Matanuska-Susitna Wetland Mapping
RELICT GLACIAL LAKEBED ECOSYSTEM Wetlands
A patterened Relict Glacial Lakebed Ecosystem wetland north of Beaver Lakes. The patterning consists of low-lying pools and mud-bottoms with intervening shrubby strings and tree islands.
These extensive peatlands occur on expansive flat surfaces, which were formerly occupied by large proglacial lakes. Peatlands develop on these surfaces through a process known as "primary peat formation". In contrast to lake infilling, the classical model of peatland formation, typical of ice-block depressions (Kettle, Depression and Spring Fen Ecocsystem wetlands), primary peat formation is the process responsible for most of the peatlands on Earth. Primary peat formation is where a wide, shallow, marshy area gradually fills with peat. The third peat-forming process is paludification, where accumulating sphagnum peat invades upland surfaces.
Relict Lakebed peatlands are mostly fens, often with patterning. The patterns consist of low-lying pools, which can dry up seasonally to form mud-bottoms (flarks), and intervening strangs (low shrubby ridges). Tree islands often form. The tree islands are areas where bog peat is forming on top of the fen peat. Initial comparisons with 1960 aerial photography appear to indicate that bogs and fens are in stable equilibrium: neither appears to be expanding or contracting. This could be because relict lakebeds support a drainage network sufficient to prevent bog mounds from forming. Mound formation is limited by distance to streams, and mounds typically develop on broad interfluves.
Relict Glacial Lakebed Ecosystem peatlands are larger than Kettle Ecosystem wetlands, which also form on abandoned lakebeds. The centers of large Lakebed peatlands are far removed from uplands, so surface water runoff originating from mineral sources appears distant. However, remember that the mineral soil is never more than several meters away, beneath the peatland. Many fens receive shallow groundwater discharge from beneath through sandy underlying sediments.
All data from wetlands throughout the Cook Inlet Lowlands, not just from the Matanuska-Susitna Valley.
Numbers in paraentheses indicate number of samples.
Peat depth is a minimum, because some sites had thicker peat deposits than the length of the auger used (between 160 - 493 cm).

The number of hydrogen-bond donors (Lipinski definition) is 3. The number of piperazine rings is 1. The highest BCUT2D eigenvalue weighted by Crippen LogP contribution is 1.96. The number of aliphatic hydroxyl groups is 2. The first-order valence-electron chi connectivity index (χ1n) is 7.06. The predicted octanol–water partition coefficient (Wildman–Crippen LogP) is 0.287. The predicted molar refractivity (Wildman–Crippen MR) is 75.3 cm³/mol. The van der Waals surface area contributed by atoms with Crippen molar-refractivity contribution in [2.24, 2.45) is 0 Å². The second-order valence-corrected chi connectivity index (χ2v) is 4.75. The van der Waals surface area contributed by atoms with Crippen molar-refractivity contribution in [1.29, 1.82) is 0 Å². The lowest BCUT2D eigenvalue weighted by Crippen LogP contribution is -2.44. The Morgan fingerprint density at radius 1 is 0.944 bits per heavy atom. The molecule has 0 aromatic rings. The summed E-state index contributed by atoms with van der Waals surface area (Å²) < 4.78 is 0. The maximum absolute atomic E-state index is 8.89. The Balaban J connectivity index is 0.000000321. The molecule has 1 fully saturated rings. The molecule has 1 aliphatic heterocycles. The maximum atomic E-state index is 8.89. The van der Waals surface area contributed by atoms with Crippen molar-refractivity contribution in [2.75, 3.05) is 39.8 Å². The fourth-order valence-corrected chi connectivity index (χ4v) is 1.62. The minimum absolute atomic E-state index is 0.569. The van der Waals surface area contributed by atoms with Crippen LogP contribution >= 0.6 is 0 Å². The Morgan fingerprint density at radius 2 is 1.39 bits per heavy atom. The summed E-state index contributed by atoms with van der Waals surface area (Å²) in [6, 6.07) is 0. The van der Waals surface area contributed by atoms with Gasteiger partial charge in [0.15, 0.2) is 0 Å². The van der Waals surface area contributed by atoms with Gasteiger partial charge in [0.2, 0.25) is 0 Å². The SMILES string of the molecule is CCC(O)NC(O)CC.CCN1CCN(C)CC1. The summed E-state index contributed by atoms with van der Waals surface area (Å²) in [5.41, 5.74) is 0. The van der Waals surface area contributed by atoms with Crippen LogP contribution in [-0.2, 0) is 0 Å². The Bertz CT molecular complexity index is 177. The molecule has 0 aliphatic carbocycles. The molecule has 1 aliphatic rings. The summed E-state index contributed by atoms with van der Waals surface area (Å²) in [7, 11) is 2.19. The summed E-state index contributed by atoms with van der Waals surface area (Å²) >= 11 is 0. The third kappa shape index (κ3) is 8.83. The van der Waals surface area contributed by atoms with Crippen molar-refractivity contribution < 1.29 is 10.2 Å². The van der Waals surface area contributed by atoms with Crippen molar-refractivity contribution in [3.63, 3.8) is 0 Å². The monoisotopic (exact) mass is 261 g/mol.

Water table depth is a one time measurement. At sites with seasonally variable water tables this measurement reflects both the conditions that year, and the time of year. If no water table was encountered, no value was recorded; use number of samples to aid interpretation. Deeper average water tables idicate higher variability.
Redox features with deep depths typically indicate deeper peat deposits, which mask redox indicators so the depth corresponds to the peat thickness.
pH and specific conductance measured in surface water or a shallow pit with a YSI 63 meter calibrated each sample.
Plant Prevalence Index calculated based on Alaska indicator status downloaded from the USDA PLANTS database, which may use different values than the 1988 list.
Relict Glacial Lakebed Ecosystem Wetland Map Components:
Map unit names are made of combinations of map components. A suffix 'c' idicates a created wetland, and a 'd' indicates a highly disturbed wetland.
LB1: Open water
LB2: Water table near the surface most of the growing season, often dominated by sedges.
LB3: Bogs, often dominated by sphagnum moss and shrubs. May or may not be forested.
LB4: Dominated by shrubs, especially Labrador tea, leatherleaf and dwarf birch
LB5: Dominated by bluejoint reedgrass, often over relatively shallow peat in areas with large amounts of local groundwater discharge.
LB6: Forested, typically by black spruce.
LBSF: A complex of patterned fen with small high ridges (strangs) alternating with low pools or hollows (flarks) and bog islands which may or may not be forested..